One thing I'm really interested in seeing from Dazai is more of his backstory, seeing as some of that I'm seeing a lot in official art from the series with one of the popular characters (who I'll discuss a bit in the big ol' paragraph), so seeing them interact more will be a plus. Or just seeing more of that one character; either will do enough for me.

Doppo's turn now:

Doppo is pretty stern, especially towards Daizai, since the latter seems to go off in his own little world during missions assigned by the Armed Detective Agency. He carries around a notebook with him everywhere, which contains his ideals, as well as a schedule for the day that he likes to follow to the second. If it is impacted in any way, shape, or form, be prepared for Doppo to get incredibly pissed off.

Despite the fact that he's very diligent and strict to the point of becoming accidentally rude, there seems to be a caring side to Doppo that people rarely see. He's dependable to work with, as well as trustworthy and loyal to the agency he works with. Plus, he sometimes can become pretty naive, falling for some of Daizai's lies, which he may jot down in his notebook.

His ability, Lone Poet, allows him to create any object if written on one of the pages in his notebook. However, the object may only be the size of the planner and nothing bigger, plus obtaining a new one if he runs out of space could be expensive.

In the end, Doppo became my favorite character in the series, which I found rather surprising. Despite the fact that he can act hostile towards some of the others (his chosen nickname for Atsushi is Brat), he is still a very humorous character, his dramatic outbursts easily the best part about his character. But what I also liked about him was the development he got in Episodes 6 and 7, and how it further explained why he lives the way he does. Aside from that, he's a pretty cool character, and I'm really excited to see more of him.

Last but not least is Akutagawa:

Akutagawa is a part of the underground organization called the Port Mafia, and refers to himself as the dog of the company. He appears rather sickly, being extremely pale and coughing occasionally. He is mostly well-tempered, rarely losing his cool and appearing very stoic, but he does show moments of jealousy, especially towards Atsushi (though I won't say why). Akutagawa also has a very low view of the world, believing that the weaker people die for the stronger ones to live, and is willing to resort to violence in order to strengthen the Port Mafia.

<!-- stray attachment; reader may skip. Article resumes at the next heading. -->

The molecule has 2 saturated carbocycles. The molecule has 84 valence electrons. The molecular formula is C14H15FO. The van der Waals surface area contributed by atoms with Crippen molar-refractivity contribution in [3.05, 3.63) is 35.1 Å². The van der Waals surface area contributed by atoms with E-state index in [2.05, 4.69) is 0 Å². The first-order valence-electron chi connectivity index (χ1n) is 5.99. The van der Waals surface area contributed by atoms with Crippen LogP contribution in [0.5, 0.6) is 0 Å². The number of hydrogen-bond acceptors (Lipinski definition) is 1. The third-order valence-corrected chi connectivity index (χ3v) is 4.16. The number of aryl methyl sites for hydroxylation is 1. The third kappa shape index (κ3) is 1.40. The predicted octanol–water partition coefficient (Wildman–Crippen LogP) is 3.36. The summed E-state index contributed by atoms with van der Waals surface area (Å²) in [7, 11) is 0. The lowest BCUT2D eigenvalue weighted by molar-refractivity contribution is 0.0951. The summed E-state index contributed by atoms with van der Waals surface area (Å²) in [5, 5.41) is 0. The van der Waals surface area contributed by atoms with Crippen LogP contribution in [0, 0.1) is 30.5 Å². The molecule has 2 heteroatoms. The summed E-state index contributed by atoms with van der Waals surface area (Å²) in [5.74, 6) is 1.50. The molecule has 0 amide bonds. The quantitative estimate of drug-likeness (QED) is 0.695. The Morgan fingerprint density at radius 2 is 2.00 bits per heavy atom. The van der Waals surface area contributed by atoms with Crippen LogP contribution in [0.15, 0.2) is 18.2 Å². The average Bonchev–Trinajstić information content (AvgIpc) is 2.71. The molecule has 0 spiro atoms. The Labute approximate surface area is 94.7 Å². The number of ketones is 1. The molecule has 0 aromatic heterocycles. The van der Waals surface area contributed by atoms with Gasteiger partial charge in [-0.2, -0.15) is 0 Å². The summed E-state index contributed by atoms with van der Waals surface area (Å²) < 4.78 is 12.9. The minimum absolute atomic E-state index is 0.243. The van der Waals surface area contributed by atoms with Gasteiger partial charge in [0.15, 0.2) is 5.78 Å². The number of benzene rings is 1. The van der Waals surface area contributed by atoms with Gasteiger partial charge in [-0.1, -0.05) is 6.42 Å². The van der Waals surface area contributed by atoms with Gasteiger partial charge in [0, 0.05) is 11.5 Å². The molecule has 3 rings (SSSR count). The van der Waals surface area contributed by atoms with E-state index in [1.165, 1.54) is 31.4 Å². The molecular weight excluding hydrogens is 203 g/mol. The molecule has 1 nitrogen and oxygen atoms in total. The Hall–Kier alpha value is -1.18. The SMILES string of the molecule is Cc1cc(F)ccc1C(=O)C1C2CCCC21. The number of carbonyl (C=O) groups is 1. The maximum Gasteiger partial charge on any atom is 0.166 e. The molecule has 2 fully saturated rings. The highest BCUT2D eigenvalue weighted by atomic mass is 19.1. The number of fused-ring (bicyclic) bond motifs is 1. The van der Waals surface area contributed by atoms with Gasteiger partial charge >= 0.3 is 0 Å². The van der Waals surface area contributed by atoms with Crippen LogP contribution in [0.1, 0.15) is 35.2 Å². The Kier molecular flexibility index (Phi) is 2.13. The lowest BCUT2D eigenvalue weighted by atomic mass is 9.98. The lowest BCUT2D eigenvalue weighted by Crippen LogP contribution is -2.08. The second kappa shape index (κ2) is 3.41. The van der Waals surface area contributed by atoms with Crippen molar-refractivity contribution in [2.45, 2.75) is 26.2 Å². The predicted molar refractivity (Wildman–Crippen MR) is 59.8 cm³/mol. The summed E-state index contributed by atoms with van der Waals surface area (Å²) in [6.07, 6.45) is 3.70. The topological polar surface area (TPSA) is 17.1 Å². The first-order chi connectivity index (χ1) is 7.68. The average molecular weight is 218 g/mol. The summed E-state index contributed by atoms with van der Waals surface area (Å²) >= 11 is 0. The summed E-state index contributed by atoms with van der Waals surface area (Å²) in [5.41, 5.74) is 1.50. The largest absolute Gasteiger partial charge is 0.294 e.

Like the members of the Armed Detective Agency, he has an ability/power he can use in battle, known as Rashomon. The ability seems to serve as his coat, which can manipulate itself for attacking or protecting Akutagawa, as well as tear or consume certain items. Though it doesn't have a definite weakness, it could contribute to his potential sickness, sucking out a bit of his life force every time he uses it.

In the end, I was definitely intimidated by Akutagawa. Though he really isn't the scariest villain that this show has to offer, he easily proves himself to be one of the strongest, if not the most thus far. There are some moments where I did feel bad for him (one dealing with the jealousy, as well as hints of his backstory living in the slums on his own, which is very similar to Atsushi's past), and seeing more redemption for him will be good, since he's not the one we need to watch out for the most.

Other characters include fellow Armed Detective Agency members Junichiro Tanizaki, whose ability Light Snow is able to conjure illusions, Rampo Edogawa, the self-proclaimed "detective" whose ability Super Deduction isn't actually an ability, Kenji Miyazawa, a boy hailing from the country who can use his ability Undefeated by the Rain only when he's on an empty stomach, giving him super strength, Akiko Yosano, the agency's medic who can heal herself as well as others (if they are half-dead) if she uses Thou Shalt Not Die, and Kyoka Izumi, who was initially part of the Port Mafia before coming to the Agency and can summon a phantom via Demon Snow. There's also the president of the agency, Yukichi Fukuzawa, who has the ability of All Men Are Equal, which suppresses the other ability users' power.

As for the characters who are a part of the Port Mafia, we have Chuya Nakahara, who is an executive member of the Port Mafia and is quite popular in this show's fanbase (which means that I'm excited to see more of him), Ichiyo Higuchi, Akutagawa's partner who doesn't have an ability but has good shooting skills, Motojiro Kaji, an infamous bomber whose ability allows him to not be harmed by the bombs he creates via lemons, Ryuro Hirotsu, the commander of the unit known as the Black Lizards, Michizo Tachihara, a member of that unit who has a short temper, Ougai Mori, the leader of the whole rag-tag team, and Elise, a young girl under his personal care.